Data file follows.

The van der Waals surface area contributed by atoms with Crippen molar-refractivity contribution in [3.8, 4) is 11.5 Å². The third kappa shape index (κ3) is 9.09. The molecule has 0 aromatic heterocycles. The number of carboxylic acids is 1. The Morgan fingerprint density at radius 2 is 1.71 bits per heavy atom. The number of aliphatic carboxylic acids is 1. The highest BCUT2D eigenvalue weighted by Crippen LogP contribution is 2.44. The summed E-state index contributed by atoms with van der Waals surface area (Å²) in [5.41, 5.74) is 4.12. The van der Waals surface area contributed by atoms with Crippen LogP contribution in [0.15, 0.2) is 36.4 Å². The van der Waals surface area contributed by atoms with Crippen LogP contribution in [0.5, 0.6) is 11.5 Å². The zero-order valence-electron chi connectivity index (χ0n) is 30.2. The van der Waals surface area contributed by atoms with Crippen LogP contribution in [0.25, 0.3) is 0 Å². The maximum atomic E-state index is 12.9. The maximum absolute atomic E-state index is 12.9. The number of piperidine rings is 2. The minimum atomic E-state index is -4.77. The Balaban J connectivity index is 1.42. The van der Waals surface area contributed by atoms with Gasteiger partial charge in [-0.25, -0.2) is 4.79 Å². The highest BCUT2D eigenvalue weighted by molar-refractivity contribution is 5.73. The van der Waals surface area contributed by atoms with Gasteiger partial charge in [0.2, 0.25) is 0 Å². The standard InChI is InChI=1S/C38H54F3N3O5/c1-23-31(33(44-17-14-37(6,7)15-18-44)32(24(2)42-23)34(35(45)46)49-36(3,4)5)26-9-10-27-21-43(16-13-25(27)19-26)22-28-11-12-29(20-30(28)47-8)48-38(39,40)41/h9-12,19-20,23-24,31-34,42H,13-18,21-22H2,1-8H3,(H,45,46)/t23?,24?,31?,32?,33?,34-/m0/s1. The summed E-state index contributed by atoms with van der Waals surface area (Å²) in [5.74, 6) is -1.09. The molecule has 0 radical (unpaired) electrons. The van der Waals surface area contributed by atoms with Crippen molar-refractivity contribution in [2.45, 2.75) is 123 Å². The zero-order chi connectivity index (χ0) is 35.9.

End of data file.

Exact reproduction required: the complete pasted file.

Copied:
The van der Waals surface area contributed by atoms with Crippen molar-refractivity contribution in [3.8, 4) is 11.5 Å². The third kappa shape index (κ3) is 9.09. The molecule has 0 aromatic heterocycles. The number of carboxylic acids is 1. The Morgan fingerprint density at radius 2 is 1.71 bits per heavy atom. The number of aliphatic carboxylic acids is 1. The highest BCUT2D eigenvalue weighted by Crippen LogP contribution is 2.44. The summed E-state index contributed by atoms with van der Waals surface area (Å²) in [5.41, 5.74) is 4.12. The van der Waals surface area contributed by atoms with Crippen LogP contribution in [0.15, 0.2) is 36.4 Å². The van der Waals surface area contributed by atoms with Crippen LogP contribution in [0.5, 0.6) is 11.5 Å². The zero-order valence-electron chi connectivity index (χ0n) is 30.2. The van der Waals surface area contributed by atoms with Crippen LogP contribution in [0.25, 0.3) is 0 Å². The maximum atomic E-state index is 12.9. The maximum absolute atomic E-state index is 12.9. The number of piperidine rings is 2. The minimum atomic E-state index is -4.77. The Balaban J connectivity index is 1.42. The van der Waals surface area contributed by atoms with Gasteiger partial charge in [-0.25, -0.2) is 4.79 Å². The highest BCUT2D eigenvalue weighted by molar-refractivity contribution is 5.73. The van der Waals surface area contributed by atoms with Gasteiger partial charge in [0.2, 0.25) is 0 Å². The standard InChI is InChI=1S/C38H54F3N3O5/c1-23-31(33(44-17-14-37(6,7)15-18-44)32(24(2)42-23)34(35(45)46)49-36(3,4)5)26-9-10-27-21-43(16-13-25(27)19-26)22-28-11-12-29(20-30(28)47-8)48-38(39,40)41/h9-12,19-20,23-24,31-34,42H,13-18,21-22H2,1-8H3,(H,45,46)/t23?,24?,31?,32?,33?,34-/m0/s1. The summed E-state index contributed by atoms with van der Waals surface area (Å²) in [5.74, 6) is -1.09. The molecule has 0 radical (unpaired) electrons. The van der Waals surface area contributed by atoms with Crippen molar-refractivity contribution in [2.45, 2.75) is 123 Å². The zero-order chi connectivity index (χ0) is 35.9.